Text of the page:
On the evening of October 14, 2017, you won’t see the moon. That’s because the moon will be a waning crescent visible from across Earth only in the wee morning hours. No matter where you are, if you’re up early on the mornings of October 14-16, you’ll see the waning crescent moon near Regulus, the brightest star in the constellation Leo the Lion. Or … you won’t see Regulus. That’s because, on October 15, the moon will occult this bright star, or hide it from view.
Notice on our chart at the top of this post … we’re not showing a moon for October 15. That’s because, if we did, it’d hide the star Regulus from view. The occultation of Regulus on Sunday morning, October 15, will be visible from much of the United States (except for the Pacific West Coast), Mexico, the Caribbean or southeast Canada.
Look at the worldwide map below via the International Occultation Timing Association (IOTA). Every spot in between the solid white lines sees the occultation in a nighttime (predawn) sky, whereas the short blue lines indicate where the occultation happens at dawn and the red dotted lines where the occultation occurs in daytime.
The star will disappear behind the moon’s illuminated side and then reappear on its dark side. For your convenience, we list the local occultation times for various localities in the United States.
Lunar occultation of Regulus on October 15, 2017
New York City, NY
Occultation begins: 5:44:03 a.m.
Occultation ends: 6:43:25 a.m.
St. Louis, MO
Occultation begins: 4:29:48 a.m.
Occultation ends: 5:26:30 a.m.
Occultation begins: 3:31:04 a.m.
Occultation ends: 4:15:44 a.m.
Eastern Daylight Time = UTC – 4 hours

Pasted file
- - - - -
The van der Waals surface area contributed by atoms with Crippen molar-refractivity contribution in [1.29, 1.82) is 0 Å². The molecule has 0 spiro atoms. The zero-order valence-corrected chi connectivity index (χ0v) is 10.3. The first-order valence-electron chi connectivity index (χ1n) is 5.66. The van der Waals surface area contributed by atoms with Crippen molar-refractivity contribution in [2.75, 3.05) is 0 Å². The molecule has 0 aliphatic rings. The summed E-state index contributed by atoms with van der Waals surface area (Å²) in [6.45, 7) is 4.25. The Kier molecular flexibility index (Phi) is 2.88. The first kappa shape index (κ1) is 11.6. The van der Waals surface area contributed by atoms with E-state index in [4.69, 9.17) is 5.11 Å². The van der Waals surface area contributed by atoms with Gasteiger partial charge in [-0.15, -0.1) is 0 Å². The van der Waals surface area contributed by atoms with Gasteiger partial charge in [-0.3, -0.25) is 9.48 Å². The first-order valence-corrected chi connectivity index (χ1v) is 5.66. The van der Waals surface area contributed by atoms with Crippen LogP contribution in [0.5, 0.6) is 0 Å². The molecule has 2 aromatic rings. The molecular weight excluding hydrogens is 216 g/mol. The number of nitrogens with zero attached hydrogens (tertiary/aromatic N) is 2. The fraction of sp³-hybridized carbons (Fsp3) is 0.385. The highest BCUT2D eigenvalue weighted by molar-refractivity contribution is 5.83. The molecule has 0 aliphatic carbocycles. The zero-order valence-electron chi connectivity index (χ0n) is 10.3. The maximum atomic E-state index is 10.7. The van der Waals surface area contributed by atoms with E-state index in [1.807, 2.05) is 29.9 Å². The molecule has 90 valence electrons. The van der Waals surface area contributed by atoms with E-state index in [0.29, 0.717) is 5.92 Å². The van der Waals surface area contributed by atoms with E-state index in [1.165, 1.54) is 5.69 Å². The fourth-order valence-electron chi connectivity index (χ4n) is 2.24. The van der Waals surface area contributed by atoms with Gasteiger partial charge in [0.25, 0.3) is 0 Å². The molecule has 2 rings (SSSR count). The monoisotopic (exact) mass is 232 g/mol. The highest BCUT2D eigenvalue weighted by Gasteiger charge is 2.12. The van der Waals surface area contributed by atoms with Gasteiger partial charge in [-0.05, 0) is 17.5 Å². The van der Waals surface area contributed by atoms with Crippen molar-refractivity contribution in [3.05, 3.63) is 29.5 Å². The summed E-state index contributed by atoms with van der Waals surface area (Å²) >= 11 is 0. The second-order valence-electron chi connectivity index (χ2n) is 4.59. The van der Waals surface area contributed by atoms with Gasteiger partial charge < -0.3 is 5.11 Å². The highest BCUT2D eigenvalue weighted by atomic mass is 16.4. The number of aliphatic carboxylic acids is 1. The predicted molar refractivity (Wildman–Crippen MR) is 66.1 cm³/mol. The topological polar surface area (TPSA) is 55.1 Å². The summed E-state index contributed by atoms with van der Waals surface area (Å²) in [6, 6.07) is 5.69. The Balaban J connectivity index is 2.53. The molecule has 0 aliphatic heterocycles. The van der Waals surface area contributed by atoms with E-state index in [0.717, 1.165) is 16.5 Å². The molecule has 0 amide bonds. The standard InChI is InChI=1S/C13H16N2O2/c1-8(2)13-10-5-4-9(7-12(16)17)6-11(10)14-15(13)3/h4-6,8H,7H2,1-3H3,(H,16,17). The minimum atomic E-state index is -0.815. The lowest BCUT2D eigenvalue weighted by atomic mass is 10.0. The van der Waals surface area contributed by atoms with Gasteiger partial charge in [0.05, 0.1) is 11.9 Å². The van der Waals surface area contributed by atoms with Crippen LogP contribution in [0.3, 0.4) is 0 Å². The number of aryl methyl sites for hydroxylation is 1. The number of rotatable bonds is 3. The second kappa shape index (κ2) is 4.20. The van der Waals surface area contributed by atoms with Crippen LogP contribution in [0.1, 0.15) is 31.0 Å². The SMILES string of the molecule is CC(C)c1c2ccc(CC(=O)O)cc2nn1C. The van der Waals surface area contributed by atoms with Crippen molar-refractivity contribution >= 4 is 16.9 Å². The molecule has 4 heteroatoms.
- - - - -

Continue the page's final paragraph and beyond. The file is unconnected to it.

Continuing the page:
Central Daylight Time = UTC – 5 hours
Mountain Daylight Time = UTC – 6 hours
Regulus is known as the heart of the Lion in Leo. It’s the only first-magnitude star – that is, the only bright star among all the sky’s brightest stars – to sit almost exactly on the ecliptic or sun’s yearly path in front of the constellations of the zodiac.
The moon in its monthly journey around Earth moves more or less along the ecliptic, too. It can swing anywhere from 5o north to 5o south of the star Regulus. In cycles of about 9 years, however, the moon actually occults – passes directly in front of – Regulus once a month for a period of about one and one-half years. For instance, the last occultation series began on January 7, 2007, and ended on May 12, 2008, staging a total of 19 occultations.
The present occulation series began on December 18, 2016, and will end on April 24, 2018. Once again, there will be a total of 19 occultations in the series. But to see any lunar occultation of Regulus, you have to be on the right spot on Earth.
For the fun of it, we list the dates for this occultation series:
1. December 18, 2016
2. January 15, 2017
3. February 11, 2017
4. March 10, 2017
5. April 12, 2017
6. May 4, 2017
7. May 31, 2017
8. June 28, 2017
9. July 25, 2017
10. August 21, 2017
11. September 18, 2017
12. October 15, 2017
13. November 11, 2017
14. December 8, 2017
15. January 5, 2018
16. February 1, 2018
17. March 1, 2018
18. March 28, 2018
19. April 24, 2018
Exactly midway through the occultation series – on August 21, 2017 – the moon actually occulted Regulus on the same date that the moon totally eclipsed the sun.
How’s that for a great coincidence?
Bottom line: On the morning of October 15, 2017, watch for the moon to shine in the vicinity of Regulus, or to occult Regulus. The moon will appear in front of the constellation Leo for the next few days.
Bruce McClure has served as lead writer for EarthSky's popular Tonight pages since 2004. He's a sundial aficionado, whose love for the heavens has taken him to Lake Titicaca in Bolivia and sailing in the North Atlantic, where he earned his celestial navigation certificate through the School of Ocean Sailing and Navigation. He also writes and hosts public astronomy programs and planetarium programs in and around his home in upstate New York.